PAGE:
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Economy

Greece Wants Tourists Despite Fears They’ll Bring COVID-19

ATHENS — With Greece's New Democracy government eager to get tourism restarted with the winding down of a COVID-19 Coronavirus lockdown, health officials are worried some arrivals could bring a resurgence of the disease.

After initially limiting the first wave to 29 countries with similar records of holding down the number of cases and fatalities, tourism was opened to all with the need fto get the economy going again.

Most businesses were shut down for two months or more during the lockdown and the international airport closed almost all traffic but the government said some tourism will begin June 15 and a full start on July 1 with the opening of seasonal hotels.

Manolis Dermitzakis, a Professor of Genetics at the Medical School of the University of Geneva, told SKAI TV that if 6-10 million come – far smaller than 2019's record of 33 million – that there could be 6000-10,000 who come without showing symptoms and won't be tested before leaving their countries or landing in Greece but carry the virus.

The government said there will be random testing and that those coming from the hardest-hit countries, such as the United Kingdom, will be checked and put into quarantine for up to 14 days if proved positive, a likely deterrent for coming.

Dermitzakis said even the virus reappears through tourists that it will be manageable as the government's quick lockdown held down the number of cases and deaths and allowed time to re-gear hospitals savaged by austerity-driven budget cuts.

A report by Greece’s National Public Health Organization showing a startling 36% rise in imported COVID-19 cases in 10 days up to June 6, nearly twice as many as the country recorded in total from the start of the pandemic has set off alarms.

Greece's tourism re-launch will proceed as planned on June 15, when the first wave of travelers is due to fly in from 29 countries deemed safe but as Dermitzakis there will be cases among them.

With the gradual lifting the lockdown starting on May 4 with more weekly openings, Greeks are ignoring social distancing advice to stay at least 1.5 meters (4.92 feet) apart and crowding in public gatherings, which could be breeding grounds for the virus.

After a dozen passengers on a Qatar Airways flight from Doha that landed in Greece tested positive for COVID-19 and were put into quarantine, worry rose that with tourism restarting June 15 that visitors will bring a resurgence of the virus.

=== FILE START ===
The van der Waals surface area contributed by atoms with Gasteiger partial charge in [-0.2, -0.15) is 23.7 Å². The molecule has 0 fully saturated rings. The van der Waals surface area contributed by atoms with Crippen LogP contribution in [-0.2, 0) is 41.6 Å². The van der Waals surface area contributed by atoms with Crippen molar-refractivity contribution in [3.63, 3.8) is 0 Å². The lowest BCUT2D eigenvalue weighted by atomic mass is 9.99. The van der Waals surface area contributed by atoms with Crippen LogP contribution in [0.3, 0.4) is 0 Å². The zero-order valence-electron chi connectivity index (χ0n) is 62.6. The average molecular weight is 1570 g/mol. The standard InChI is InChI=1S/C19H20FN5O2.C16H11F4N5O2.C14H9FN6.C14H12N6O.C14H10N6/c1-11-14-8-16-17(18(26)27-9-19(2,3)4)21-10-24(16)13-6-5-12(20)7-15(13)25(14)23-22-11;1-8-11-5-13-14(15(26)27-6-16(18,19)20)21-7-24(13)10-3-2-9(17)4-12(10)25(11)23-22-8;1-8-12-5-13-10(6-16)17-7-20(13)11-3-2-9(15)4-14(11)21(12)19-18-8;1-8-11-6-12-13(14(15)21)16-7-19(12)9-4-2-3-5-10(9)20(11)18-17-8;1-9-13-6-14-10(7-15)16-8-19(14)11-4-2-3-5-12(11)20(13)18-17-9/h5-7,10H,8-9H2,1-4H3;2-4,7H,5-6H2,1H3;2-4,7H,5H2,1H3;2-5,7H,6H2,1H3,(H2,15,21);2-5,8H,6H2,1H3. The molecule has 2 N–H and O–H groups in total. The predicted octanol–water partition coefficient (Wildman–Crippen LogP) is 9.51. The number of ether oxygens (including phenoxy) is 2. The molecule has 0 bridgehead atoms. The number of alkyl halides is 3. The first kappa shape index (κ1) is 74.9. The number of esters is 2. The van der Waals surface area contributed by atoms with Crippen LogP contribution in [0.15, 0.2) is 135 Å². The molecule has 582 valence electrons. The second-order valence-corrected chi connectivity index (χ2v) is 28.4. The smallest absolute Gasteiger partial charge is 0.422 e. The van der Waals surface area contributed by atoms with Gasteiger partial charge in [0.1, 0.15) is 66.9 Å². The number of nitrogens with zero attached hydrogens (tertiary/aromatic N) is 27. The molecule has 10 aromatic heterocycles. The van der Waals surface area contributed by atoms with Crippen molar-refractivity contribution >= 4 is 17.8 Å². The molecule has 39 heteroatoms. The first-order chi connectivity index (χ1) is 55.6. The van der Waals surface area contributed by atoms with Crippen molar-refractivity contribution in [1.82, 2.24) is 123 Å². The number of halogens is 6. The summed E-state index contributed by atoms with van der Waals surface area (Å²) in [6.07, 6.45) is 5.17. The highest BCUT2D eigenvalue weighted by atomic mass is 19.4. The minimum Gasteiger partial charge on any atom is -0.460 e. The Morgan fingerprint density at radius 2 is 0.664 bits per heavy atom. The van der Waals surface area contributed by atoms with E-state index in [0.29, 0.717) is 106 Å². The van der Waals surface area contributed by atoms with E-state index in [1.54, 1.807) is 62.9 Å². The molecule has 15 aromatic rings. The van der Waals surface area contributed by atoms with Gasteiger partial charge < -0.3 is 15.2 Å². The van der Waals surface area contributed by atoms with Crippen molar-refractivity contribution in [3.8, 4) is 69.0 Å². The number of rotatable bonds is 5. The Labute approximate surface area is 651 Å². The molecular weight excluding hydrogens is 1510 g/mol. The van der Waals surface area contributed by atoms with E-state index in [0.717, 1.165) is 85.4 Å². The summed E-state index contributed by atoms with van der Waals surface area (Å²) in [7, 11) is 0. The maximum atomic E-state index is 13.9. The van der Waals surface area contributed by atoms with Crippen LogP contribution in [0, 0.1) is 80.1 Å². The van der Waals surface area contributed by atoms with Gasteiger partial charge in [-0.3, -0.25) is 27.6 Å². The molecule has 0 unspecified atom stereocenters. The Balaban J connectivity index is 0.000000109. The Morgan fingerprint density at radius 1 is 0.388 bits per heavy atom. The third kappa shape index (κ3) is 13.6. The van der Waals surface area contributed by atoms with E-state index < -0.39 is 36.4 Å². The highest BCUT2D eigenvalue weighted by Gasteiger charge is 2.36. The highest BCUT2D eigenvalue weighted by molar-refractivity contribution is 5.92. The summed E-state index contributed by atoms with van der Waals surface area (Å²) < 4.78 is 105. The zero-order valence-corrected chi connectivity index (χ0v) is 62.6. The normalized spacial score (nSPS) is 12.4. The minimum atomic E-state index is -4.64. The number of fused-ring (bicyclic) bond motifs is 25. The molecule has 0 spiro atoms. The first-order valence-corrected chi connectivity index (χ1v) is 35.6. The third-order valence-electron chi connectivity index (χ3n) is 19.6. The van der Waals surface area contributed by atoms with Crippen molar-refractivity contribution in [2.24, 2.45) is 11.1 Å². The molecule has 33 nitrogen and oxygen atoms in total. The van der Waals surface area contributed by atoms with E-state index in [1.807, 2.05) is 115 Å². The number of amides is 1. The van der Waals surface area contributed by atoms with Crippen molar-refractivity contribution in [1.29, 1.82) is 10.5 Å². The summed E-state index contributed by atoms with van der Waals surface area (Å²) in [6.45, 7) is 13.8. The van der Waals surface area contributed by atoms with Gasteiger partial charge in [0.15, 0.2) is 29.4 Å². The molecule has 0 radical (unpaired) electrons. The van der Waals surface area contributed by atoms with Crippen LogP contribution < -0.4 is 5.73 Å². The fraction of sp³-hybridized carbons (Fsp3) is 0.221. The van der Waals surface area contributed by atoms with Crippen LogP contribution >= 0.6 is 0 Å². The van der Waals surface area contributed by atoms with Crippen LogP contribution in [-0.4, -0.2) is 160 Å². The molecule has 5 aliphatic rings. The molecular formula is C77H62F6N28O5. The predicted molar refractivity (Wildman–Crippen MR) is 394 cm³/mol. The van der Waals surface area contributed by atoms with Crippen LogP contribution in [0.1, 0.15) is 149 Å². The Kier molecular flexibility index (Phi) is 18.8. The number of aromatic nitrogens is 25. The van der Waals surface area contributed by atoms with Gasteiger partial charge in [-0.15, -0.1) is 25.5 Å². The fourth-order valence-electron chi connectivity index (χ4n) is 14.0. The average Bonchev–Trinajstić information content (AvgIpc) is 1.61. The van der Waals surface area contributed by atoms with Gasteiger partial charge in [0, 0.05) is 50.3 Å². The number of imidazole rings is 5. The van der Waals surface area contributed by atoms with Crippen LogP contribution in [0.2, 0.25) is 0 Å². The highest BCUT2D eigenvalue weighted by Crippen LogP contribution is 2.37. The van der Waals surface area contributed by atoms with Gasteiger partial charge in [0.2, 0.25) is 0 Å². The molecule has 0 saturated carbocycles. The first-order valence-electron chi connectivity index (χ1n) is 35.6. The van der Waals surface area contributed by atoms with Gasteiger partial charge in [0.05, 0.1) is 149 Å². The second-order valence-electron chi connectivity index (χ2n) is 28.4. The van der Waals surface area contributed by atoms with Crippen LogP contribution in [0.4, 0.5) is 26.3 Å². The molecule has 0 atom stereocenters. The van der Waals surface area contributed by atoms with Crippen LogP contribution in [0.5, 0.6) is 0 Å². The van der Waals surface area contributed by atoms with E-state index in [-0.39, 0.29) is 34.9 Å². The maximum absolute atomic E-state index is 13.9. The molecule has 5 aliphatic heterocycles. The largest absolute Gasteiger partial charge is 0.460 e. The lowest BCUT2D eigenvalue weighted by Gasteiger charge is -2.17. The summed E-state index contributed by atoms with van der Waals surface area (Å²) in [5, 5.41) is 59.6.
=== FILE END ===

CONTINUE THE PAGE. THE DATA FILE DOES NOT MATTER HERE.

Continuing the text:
A full reopening of tourism is slated for July 1 although it's uncertain whether international air traffic will pick up in full force or how many people will be willing to travel after the gradual opening of lockdowns aimed at preventing the virus' spread.

“The one word we keep hearing in the meeting rooms, offices and hallways of EODY is ‘arrivals.’ Given that circulation of the virus has almost stopped in the local community, this is what can change the picture in the country,” Georgios Panagiotakopoulos, an infectious disease expert from the University of Patra, told Kathimerini.

Until June 15, all passengers arriving from abroad will be tested for the virus and quarantined for 14 days at specially designated hotels if they test positive, the following two weeks ending June 30 a critical test period.

Testing will be mandatory for all arrivals from countries that are not on the “safe” list of the European Union Aviation Safety Agency (EASA) until the end of the month and if all goes well, only random spot checks will be conducted as of July 1, the report said.

Tourism is the catalyst, a sector that in 2019 saw 34 million people bringing in some 19 billion euros ($20.9 billion) in revenues but with fears the numbers could fall as much as 70 percent this year with people afraid to travel even after lockdowns end.

The industry employs 850,000 workers with the government pumping in 17.5 billion euros ($19.25 billion) in 800-euro ($880.08) in benefits to workers laid off during the lockdown and businesses subsidized to keep them from going under.

“But tourists will only travel to Greece if they feel it’s safe. Safety must include social distancing, effective and immediate treatment of those who become sick, and contact tracing,” said Greek heritage analysts for Fortune magazine, William J. Antholis and Filippos Letsas.

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